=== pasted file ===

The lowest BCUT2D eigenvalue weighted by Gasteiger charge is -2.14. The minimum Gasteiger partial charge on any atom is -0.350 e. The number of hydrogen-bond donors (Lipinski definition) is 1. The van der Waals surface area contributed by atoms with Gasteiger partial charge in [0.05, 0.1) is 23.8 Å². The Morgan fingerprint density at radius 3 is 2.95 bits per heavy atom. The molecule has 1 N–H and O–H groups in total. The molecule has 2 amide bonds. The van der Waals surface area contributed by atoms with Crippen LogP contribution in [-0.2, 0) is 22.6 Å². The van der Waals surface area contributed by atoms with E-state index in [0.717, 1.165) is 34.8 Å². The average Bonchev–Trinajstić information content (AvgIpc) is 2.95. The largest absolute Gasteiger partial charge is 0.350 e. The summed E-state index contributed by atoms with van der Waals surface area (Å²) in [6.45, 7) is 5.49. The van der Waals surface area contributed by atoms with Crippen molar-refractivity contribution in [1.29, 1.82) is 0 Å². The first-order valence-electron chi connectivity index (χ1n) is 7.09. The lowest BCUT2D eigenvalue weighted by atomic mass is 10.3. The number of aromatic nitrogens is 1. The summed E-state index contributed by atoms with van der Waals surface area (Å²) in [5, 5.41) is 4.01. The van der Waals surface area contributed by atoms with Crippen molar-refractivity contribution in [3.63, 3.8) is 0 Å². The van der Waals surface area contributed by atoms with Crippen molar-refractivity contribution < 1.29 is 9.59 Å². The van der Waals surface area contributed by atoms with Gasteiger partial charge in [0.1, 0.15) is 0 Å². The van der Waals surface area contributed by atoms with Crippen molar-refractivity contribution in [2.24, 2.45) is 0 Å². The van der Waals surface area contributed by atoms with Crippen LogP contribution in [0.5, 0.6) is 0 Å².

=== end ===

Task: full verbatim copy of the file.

The lowest BCUT2D eigenvalue weighted by Gasteiger charge is -2.14. The minimum Gasteiger partial charge on any atom is -0.350 e. The number of hydrogen-bond donors (Lipinski definition) is 1. The van der Waals surface area contributed by atoms with Gasteiger partial charge in [0.05, 0.1) is 23.8 Å². The Morgan fingerprint density at radius 3 is 2.95 bits per heavy atom. The molecule has 1 N–H and O–H groups in total. The molecule has 2 amide bonds. The van der Waals surface area contributed by atoms with Crippen LogP contribution in [-0.2, 0) is 22.6 Å². The van der Waals surface area contributed by atoms with E-state index in [0.717, 1.165) is 34.8 Å². The average Bonchev–Trinajstić information content (AvgIpc) is 2.95. The largest absolute Gasteiger partial charge is 0.350 e. The summed E-state index contributed by atoms with van der Waals surface area (Å²) in [6.45, 7) is 5.49. The van der Waals surface area contributed by atoms with Crippen molar-refractivity contribution in [1.29, 1.82) is 0 Å². The first-order valence-electron chi connectivity index (χ1n) is 7.09. The lowest BCUT2D eigenvalue weighted by atomic mass is 10.3. The number of aromatic nitrogens is 1. The summed E-state index contributed by atoms with van der Waals surface area (Å²) in [5, 5.41) is 4.01. The van der Waals surface area contributed by atoms with Crippen molar-refractivity contribution in [3.63, 3.8) is 0 Å². The van der Waals surface area contributed by atoms with Crippen molar-refractivity contribution < 1.29 is 9.59 Å². The van der Waals surface area contributed by atoms with Gasteiger partial charge in [0.1, 0.15) is 0 Å². The van der Waals surface area contributed by atoms with Crippen molar-refractivity contribution in [2.24, 2.45) is 0 Å². The van der Waals surface area contributed by atoms with Crippen LogP contribution in [0.5, 0.6) is 0 Å².